Brent first argues that the trial court erred in receiving exhibit 33, Rachelle's proposed division of assets and debts, after the proceedings had concluded.   Brent then contends that the trial court erred in relying on Rachelle's list of assets and debts because (1) Rachelle's postseparation debts were included as part of the marital estate and should not have been, (2) the value of the family home was not indicative of market value, and (3) the value of Brent's 401K was wrong because of the valuation date used by the trial court.

The division of the marital estate in a dissolution case is initially left to the discretion of the trial court and will be reviewed by an appellate court de novo on the record and affirmed absent an abuse of discretion.  Tyler v. Tyler, 253 Neb. 209, 570 N.W.2d 317 (1997).

The ultimate test for the appropriateness of a trial court's division of the marital estate is fairness and reasonableness as determined by the facts of each case.  Molczyk v. Molczyk, 285 Neb. 96, 825 N.W.2d 435 (2013).   Generally, the division of property in a dissolution case is based on equitable principles, and its purpose is to divide the marital assets equitably.   Medlock v. Medlock, 263 Neb. 666, 642 N.W.2d 113 (2002).

(a) Exhibit 33

We first address Brent's argument that the trial court should not have received exhibit 33 posttrial.   The record reflects that after both parties rested, and after closing statements were made by the attorneys (not transcribed into the record), the following colloquy took place:

[THE COURT:] [Counsel for Rachelle], you have seven days to submit a proposed parenting plan to me.

[COUNSEL FOR RACHELLE:] All right, Judge.

[THE COURT:] If you would like to submit more information to me in the nature of financial, you may.

[COUNSEL FOR RACHELLE:] Judge, would you like to give me any guidance on the parenting plan and how that should be structured?

[THE COURT:] I want to know what would be your client's suggested parenting plan.

[COUNSEL FOR RACHELLE:] All right.   We can do that.

[THE COURT:] Anything else?

[COUNSEL FOR BRENT:] Your Honor, if he's going to be arguing I guess division of assets and debts -

[THE COURT:] You may as well.

[COUNSEL FOR BRENT:] Well—but I mean, is that going to be evidence then, or is this just by way of argument?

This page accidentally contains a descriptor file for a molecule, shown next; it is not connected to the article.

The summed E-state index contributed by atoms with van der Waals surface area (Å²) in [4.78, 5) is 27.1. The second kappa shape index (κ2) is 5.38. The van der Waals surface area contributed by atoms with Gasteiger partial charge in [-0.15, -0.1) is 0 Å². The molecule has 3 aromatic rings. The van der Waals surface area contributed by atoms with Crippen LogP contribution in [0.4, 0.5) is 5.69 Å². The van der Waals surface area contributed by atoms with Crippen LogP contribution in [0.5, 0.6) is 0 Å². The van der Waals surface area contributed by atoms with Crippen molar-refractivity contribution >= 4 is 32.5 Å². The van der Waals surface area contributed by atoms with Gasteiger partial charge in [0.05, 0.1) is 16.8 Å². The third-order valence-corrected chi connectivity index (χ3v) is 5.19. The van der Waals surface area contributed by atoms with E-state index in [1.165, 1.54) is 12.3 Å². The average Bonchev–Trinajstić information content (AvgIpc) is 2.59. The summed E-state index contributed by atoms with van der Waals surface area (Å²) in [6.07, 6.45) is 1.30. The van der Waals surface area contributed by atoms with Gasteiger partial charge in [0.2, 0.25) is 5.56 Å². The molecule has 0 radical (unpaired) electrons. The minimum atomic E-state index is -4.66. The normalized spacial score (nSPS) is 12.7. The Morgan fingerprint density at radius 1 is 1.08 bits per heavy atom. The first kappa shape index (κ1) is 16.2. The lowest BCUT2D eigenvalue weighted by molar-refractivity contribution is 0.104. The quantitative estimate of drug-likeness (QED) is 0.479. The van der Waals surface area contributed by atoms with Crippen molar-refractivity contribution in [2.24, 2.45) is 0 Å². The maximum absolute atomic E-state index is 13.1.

[THE COURT:] I think it's just by way of argument.

[COUNSEL FOR BRENT:] Okay—all right.   I would just like seven days to respond to whatever he may give the Court in seven days.

[THE COURT:] You've got it.

In State v. Ramirez, 287 Neb. 356, 842 N.W.2d 694 (2014), an exhibit was not offered during the evidentiary portion of the trial and there was no motion to reopen the evidence, yet the trial court nevertheless received the exhibit to be included with the evidence transmitted to the jury for deliberation.   The Nebraska Supreme Court held that the exhibit was a demonstrative exhibit, and “[a]s we have recently explained, demonstrative exhibits are exhibits offered at trial to aid or assist the jury in understanding the evidence or issues in a case.”  Id. at 376, 842 N.W.2d at 710.   The Ramirez court further pointed out that the information contained in the later-received exhibit was a “synthesis of information taken from other lengthy exhibits that were properly received into evidence during trial without objection,” and because the exhibit “contained facts already received in evidence, it was cumulative.”   287 Neb. at 376–77, 842 N.W.2d at 710.  “Cumulative evidence means evidence tending to prove the same point of which other evidence has been offered.”   Id. at 377, 842 N.W.2d at 710.   Additionally, “the erroneous admission of evidence is not reversible error if the evidence is cumulative and other relevant evidence, properly admitted, supports the finding of the trier of fact.”  Id. The Ramirez court determined that the exhibit at issue was a demonstrative exhibit and was cumulative of other properly admitted evidence, and therefore, the trial court did not abuse its discretion by admitting the exhibit after the close of evidence.   The Ramirez court further stated, “We acknowledge that the formality of reopening the record was not observed,” but that the exhibit was added to the evidence before the court reporter would later transmit the evidence to the jury, and therefore, “[w]e cannot find that the procedure employed was prejudicial.”  287 Neb. at 377, 842 N.W.2d at 710–11.